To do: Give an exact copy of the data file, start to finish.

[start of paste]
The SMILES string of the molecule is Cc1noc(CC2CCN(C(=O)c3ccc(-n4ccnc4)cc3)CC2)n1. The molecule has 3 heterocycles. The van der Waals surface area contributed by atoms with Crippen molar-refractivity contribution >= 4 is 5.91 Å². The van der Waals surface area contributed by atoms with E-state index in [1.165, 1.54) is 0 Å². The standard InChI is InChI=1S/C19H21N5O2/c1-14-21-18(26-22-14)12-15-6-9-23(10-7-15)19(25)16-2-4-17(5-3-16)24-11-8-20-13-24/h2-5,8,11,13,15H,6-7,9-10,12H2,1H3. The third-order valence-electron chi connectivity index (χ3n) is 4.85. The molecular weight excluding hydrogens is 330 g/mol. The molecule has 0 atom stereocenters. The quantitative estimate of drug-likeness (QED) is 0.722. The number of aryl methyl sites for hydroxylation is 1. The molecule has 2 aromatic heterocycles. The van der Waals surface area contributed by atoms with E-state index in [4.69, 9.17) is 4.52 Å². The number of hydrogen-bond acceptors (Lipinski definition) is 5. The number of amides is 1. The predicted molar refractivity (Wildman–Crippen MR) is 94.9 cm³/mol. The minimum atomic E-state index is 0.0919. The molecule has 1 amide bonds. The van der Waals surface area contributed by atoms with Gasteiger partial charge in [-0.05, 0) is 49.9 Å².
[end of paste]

The SMILES string of the molecule is Cc1noc(CC2CCN(C(=O)c3ccc(-n4ccnc4)cc3)CC2)n1. The molecule has 3 heterocycles. The van der Waals surface area contributed by atoms with Crippen molar-refractivity contribution >= 4 is 5.91 Å². The van der Waals surface area contributed by atoms with E-state index in [1.165, 1.54) is 0 Å². The standard InChI is InChI=1S/C19H21N5O2/c1-14-21-18(26-22-14)12-15-6-9-23(10-7-15)19(25)16-2-4-17(5-3-16)24-11-8-20-13-24/h2-5,8,11,13,15H,6-7,9-10,12H2,1H3. The third-order valence-electron chi connectivity index (χ3n) is 4.85. The molecular weight excluding hydrogens is 330 g/mol. The molecule has 0 atom stereocenters. The quantitative estimate of drug-likeness (QED) is 0.722. The number of aryl methyl sites for hydroxylation is 1. The molecule has 2 aromatic heterocycles. The van der Waals surface area contributed by atoms with E-state index in [4.69, 9.17) is 4.52 Å². The number of hydrogen-bond acceptors (Lipinski definition) is 5. The number of amides is 1. The predicted molar refractivity (Wildman–Crippen MR) is 94.9 cm³/mol. The minimum atomic E-state index is 0.0919. The molecule has 1 amide bonds. The van der Waals surface area contributed by atoms with Gasteiger partial charge in [-0.05, 0) is 49.9 Å².